Have you ever shared anything with anyone? It might be a few sips of your favourite drink, a bite of your special treat with your best friend at school? Or maybe your roomie’s clothes for a night out while at college? Sharing is caring and you still have fond memories of those shared tiffin dabbas at school. It is fun, but sharing is also a privilege.
We may all be the same, but there are disparities. Just like some of us are born in villages, some in cities, some of us live near the seas while others live near the mountains, there are some of us who have more than we need or while some others do not have enough. A beautiful home, food on the plate,toys and travel are often taken for granted. Raising an empathetic child may be our goal but we are often not sure where to start.
The right age
Like with everything else be age appropriate. Your toddler can understand the concept of sharing, especially with siblings and other family. So teach them to take turns with toys, give a favourite food, or just their space with you.
Make sure it matters
If you do not need it anymore or have any use for it, giving is a lot easier. Giving what you have out grown of is not real sharing. The gift has to be of use to the receiver and meaningful to the giver. Make sure your child understands that.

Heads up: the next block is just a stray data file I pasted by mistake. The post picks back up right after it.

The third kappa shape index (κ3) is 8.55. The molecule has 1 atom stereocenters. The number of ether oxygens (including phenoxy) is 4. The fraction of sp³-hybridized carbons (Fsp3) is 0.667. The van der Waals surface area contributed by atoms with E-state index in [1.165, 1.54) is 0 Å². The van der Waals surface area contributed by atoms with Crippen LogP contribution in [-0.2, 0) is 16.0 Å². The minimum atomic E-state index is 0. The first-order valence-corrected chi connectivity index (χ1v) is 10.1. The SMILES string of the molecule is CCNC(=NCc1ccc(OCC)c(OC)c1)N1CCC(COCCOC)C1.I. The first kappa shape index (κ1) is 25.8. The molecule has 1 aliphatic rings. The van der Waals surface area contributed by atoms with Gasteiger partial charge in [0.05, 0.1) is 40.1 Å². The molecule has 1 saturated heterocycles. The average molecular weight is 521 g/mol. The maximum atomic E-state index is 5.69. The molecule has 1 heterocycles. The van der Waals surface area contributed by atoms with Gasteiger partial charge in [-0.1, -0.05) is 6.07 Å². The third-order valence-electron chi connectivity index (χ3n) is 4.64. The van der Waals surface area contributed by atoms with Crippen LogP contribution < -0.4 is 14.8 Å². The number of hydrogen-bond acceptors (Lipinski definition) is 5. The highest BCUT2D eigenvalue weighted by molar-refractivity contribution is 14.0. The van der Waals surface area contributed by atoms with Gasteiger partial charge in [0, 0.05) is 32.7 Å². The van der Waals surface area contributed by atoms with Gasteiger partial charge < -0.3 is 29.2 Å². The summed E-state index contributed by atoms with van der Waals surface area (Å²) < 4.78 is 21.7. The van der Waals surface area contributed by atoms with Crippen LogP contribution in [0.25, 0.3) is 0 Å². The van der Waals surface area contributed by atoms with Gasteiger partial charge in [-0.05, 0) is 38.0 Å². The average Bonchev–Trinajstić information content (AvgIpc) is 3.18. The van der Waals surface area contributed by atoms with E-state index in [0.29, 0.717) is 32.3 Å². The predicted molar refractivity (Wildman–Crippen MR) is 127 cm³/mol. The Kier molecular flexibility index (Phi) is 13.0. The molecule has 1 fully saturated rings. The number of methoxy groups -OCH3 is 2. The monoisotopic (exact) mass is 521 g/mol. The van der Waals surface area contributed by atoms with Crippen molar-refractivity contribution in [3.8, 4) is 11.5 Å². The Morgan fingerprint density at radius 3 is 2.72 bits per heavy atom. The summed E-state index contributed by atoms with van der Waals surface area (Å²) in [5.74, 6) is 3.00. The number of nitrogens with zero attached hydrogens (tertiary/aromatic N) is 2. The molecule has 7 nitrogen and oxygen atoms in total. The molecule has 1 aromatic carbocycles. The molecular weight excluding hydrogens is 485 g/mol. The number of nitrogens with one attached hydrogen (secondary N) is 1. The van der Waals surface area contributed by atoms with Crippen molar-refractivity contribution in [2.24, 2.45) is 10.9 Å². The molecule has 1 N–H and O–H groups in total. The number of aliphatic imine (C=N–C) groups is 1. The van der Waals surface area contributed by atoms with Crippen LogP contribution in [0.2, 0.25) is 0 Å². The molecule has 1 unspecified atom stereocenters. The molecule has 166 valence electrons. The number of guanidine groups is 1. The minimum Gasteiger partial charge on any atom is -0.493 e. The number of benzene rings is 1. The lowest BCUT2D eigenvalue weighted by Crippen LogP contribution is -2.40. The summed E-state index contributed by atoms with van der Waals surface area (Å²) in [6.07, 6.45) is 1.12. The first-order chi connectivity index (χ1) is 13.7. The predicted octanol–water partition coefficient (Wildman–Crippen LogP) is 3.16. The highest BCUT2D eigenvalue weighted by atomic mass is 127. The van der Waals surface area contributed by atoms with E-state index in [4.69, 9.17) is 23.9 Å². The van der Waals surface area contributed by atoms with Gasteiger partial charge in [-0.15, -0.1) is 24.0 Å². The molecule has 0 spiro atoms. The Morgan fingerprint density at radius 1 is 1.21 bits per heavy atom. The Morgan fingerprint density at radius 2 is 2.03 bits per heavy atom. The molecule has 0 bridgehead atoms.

Choosing to give
Even the most generous among us have things we are reluctant to part with. It could be a book that you bought in college that holds memories of fun times, or a piece you picked up on your travels that remind you of family fun. Children too must have the choice. If you ask them to give away a toy, make it one they choose.
Acknowledging it’s hard
Giving is not always easy. We love our comfort zones, familiar toys and even regular places at the dining table. If your child is attempting to be generous and share some of his goodies, be sure to tell him you know how it brings mixed emotions. Label the emotions. Kids as young as 18 months of age are more likely to share and help when they had emotions labelled and explained to them.
Finally we all like to know we have done well. So praise your child for his compassion, empathy and sharing. Reinforce the good they do when young so that they grow into compassionate caring adults. It may be just playing with their favourite toy and including someone else in it.
Give of yourself
And as always it comes down to what you do. ‘Do what I say’ works a lot less than ‘do what I do’. In fact, not surprisingly, studies have proved that altruistic parents are more likely to have children who are as willing to share.
This year on Valentine’s Day as you and your little ones bask in the rosy glow of love, cocooned by the warmth of family and friends, it may be time to think of sharing the privilege. Step out of that circle of love and stretch that love a little. Encourage your child to give something they still care for, to someone who has less. That may be the best valentine gift of all for time to come. Happy Valentine’s Day!